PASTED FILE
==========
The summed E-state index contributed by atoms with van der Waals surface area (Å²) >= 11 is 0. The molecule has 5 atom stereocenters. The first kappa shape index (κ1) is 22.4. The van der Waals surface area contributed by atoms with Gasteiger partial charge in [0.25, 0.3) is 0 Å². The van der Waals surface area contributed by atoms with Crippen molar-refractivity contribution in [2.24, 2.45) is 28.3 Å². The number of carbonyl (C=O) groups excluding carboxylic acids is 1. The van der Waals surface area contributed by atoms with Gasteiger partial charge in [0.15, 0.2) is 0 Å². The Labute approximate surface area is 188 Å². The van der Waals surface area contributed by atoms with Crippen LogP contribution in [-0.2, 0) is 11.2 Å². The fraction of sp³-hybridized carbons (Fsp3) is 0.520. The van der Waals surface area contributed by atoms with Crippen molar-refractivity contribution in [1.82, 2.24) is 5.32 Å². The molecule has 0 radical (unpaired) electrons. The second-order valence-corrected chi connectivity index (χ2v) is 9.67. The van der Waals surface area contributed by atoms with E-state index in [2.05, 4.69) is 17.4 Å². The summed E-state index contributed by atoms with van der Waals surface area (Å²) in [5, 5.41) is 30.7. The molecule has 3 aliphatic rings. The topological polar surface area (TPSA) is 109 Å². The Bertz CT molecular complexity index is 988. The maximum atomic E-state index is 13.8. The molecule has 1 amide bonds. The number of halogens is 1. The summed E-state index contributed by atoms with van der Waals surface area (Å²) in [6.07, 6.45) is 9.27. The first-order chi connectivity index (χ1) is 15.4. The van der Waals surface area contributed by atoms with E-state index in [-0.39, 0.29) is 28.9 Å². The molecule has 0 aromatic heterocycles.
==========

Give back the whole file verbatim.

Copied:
The summed E-state index contributed by atoms with van der Waals surface area (Å²) >= 11 is 0. The molecule has 5 atom stereocenters. The first kappa shape index (κ1) is 22.4. The van der Waals surface area contributed by atoms with Gasteiger partial charge in [0.25, 0.3) is 0 Å². The van der Waals surface area contributed by atoms with Crippen molar-refractivity contribution in [2.24, 2.45) is 28.3 Å². The number of carbonyl (C=O) groups excluding carboxylic acids is 1. The van der Waals surface area contributed by atoms with Gasteiger partial charge in [0.15, 0.2) is 0 Å². The Labute approximate surface area is 188 Å². The van der Waals surface area contributed by atoms with Crippen LogP contribution in [-0.2, 0) is 11.2 Å². The fraction of sp³-hybridized carbons (Fsp3) is 0.520. The van der Waals surface area contributed by atoms with Crippen molar-refractivity contribution in [1.82, 2.24) is 5.32 Å². The molecule has 0 radical (unpaired) electrons. The second-order valence-corrected chi connectivity index (χ2v) is 9.67. The van der Waals surface area contributed by atoms with E-state index in [2.05, 4.69) is 17.4 Å². The summed E-state index contributed by atoms with van der Waals surface area (Å²) in [5, 5.41) is 30.7. The molecule has 3 aliphatic rings. The topological polar surface area (TPSA) is 109 Å². The Bertz CT molecular complexity index is 988. The maximum atomic E-state index is 13.8. The molecule has 1 amide bonds. The number of halogens is 1. The summed E-state index contributed by atoms with van der Waals surface area (Å²) in [6.07, 6.45) is 9.27. The first-order chi connectivity index (χ1) is 15.4. The van der Waals surface area contributed by atoms with E-state index in [-0.39, 0.29) is 28.9 Å². The molecule has 0 aromatic heterocycles.